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Screenshot of a breaking news alert e-mail from Q2 2017
Australian regulatory chief voices concern amid global FX rigging probe
As we have been covering here at LeapRate, international investigations of price-rigging by banks and currency traders have now reached down under. Amid international pressure from other jurisdictions, Greg Medcraft, chairman of the Australian Securities and Investment Commission (ASIC), told the Financial Times last week: “We are commencing a review to ascertain whether any misconduct relating to foreign exchange trading may have occurred in Australia.” The investigation into manipulation in global foreign-exchange markets is expected to be among the largest and most serious examinations in recent times.
According to Reuters, “It is the first time Australian banks have been drawn into price-fixing probes in currencies. The investigations are already underway in Europe and the United States.” Some consider ASIC to be a bit too soft on market participants. However, Australia is looking to toughen up that reputation. ASIC commissioner Cathie Armour commented on the results of the 7th ASIC report on the Supervision of Australian Financial Markets. She stated that highlighted in the report were testaments to the significant energy ASIC dedicated to the supervision and surveillance of Australia’s financial markets. “These results are crucial to the further strengthening of investor confidence in the integrity of our markets,” she said.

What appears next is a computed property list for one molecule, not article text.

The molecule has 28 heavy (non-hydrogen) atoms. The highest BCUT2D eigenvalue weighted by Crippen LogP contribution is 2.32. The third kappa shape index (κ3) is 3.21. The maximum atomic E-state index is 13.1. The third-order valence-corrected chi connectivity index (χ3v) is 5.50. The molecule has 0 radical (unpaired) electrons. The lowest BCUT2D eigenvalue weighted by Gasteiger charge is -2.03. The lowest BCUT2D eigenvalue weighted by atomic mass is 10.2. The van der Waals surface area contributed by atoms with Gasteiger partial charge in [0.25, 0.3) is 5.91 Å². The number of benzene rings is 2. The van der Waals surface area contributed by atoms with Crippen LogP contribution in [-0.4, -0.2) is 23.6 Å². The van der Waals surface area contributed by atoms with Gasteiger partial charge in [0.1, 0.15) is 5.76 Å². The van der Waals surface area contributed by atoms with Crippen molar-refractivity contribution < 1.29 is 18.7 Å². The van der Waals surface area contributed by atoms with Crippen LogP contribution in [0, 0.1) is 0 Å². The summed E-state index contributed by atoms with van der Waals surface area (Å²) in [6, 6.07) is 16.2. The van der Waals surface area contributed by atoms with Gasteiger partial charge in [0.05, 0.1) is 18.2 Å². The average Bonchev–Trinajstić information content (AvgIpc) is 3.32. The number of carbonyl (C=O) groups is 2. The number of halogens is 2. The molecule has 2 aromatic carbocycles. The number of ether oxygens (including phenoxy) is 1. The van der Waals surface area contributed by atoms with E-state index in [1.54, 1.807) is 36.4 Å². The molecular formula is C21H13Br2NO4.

The Monetary Authority of Singapore last year censured 133 traders within bank trading desks for market manipulation using a one-year surveillance of the market. Australia does this on a real-time basis and we believe strongly in Australia’s regulatory framework going forward and believe ASIC will continue to root out market abuse.
It seems to be that Australia’s authorities are very keen to demonstrate the first class corporate and regulatory environment it possesses. Furthermore, it wants to show now and going forward that the country is a highly reputable region in which to conduct FX business from top to bottom. With the wealth of the Far East being within easy reach and credibility among far eastern market participants being very highly sought after, it is important Australia crack down on any leaky regulatory frameworks and white collar crimes as hard as the FCA or SEC would. A strong Australian regulatory framework is an asset to the FX industry and serves as a strategic regional center for business. Aussie authorities should re-enforce this with their investigations and punishments.